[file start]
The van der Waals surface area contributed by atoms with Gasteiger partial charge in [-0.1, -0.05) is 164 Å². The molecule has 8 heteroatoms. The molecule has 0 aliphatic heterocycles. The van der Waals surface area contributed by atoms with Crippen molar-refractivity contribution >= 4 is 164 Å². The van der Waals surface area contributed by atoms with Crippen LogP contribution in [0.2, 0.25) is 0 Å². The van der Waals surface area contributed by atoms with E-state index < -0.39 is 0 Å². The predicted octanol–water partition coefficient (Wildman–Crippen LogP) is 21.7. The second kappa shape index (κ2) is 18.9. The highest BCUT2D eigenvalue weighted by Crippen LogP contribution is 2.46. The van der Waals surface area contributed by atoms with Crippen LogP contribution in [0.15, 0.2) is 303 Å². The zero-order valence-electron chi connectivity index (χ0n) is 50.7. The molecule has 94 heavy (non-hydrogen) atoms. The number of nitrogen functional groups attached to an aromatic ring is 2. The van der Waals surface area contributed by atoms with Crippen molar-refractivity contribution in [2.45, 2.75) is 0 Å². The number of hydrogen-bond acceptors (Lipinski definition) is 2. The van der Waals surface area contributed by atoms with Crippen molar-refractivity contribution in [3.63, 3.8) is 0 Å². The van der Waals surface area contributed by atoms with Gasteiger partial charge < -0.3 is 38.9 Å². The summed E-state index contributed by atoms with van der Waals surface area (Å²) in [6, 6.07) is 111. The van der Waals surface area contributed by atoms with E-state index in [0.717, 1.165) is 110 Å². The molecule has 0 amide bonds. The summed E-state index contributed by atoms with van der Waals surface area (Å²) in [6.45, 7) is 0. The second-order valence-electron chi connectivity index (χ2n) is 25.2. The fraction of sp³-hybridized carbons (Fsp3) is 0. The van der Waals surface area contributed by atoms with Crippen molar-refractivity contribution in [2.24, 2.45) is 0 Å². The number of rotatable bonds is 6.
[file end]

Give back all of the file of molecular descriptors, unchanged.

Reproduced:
The van der Waals surface area contributed by atoms with Gasteiger partial charge in [-0.1, -0.05) is 164 Å². The molecule has 8 heteroatoms. The molecule has 0 aliphatic heterocycles. The van der Waals surface area contributed by atoms with Crippen molar-refractivity contribution >= 4 is 164 Å². The van der Waals surface area contributed by atoms with Crippen LogP contribution in [0.2, 0.25) is 0 Å². The van der Waals surface area contributed by atoms with E-state index < -0.39 is 0 Å². The predicted octanol–water partition coefficient (Wildman–Crippen LogP) is 21.7. The second kappa shape index (κ2) is 18.9. The highest BCUT2D eigenvalue weighted by Crippen LogP contribution is 2.46. The van der Waals surface area contributed by atoms with Crippen LogP contribution in [0.15, 0.2) is 303 Å². The zero-order valence-electron chi connectivity index (χ0n) is 50.7. The molecule has 94 heavy (non-hydrogen) atoms. The number of nitrogen functional groups attached to an aromatic ring is 2. The van der Waals surface area contributed by atoms with Crippen molar-refractivity contribution in [2.45, 2.75) is 0 Å². The number of hydrogen-bond acceptors (Lipinski definition) is 2. The van der Waals surface area contributed by atoms with Crippen molar-refractivity contribution in [3.63, 3.8) is 0 Å². The van der Waals surface area contributed by atoms with Gasteiger partial charge < -0.3 is 38.9 Å². The summed E-state index contributed by atoms with van der Waals surface area (Å²) in [6, 6.07) is 111. The van der Waals surface area contributed by atoms with E-state index in [0.717, 1.165) is 110 Å². The molecule has 0 amide bonds. The summed E-state index contributed by atoms with van der Waals surface area (Å²) in [6.45, 7) is 0. The second-order valence-electron chi connectivity index (χ2n) is 25.2. The fraction of sp³-hybridized carbons (Fsp3) is 0. The van der Waals surface area contributed by atoms with Crippen molar-refractivity contribution in [2.24, 2.45) is 0 Å². The number of rotatable bonds is 6.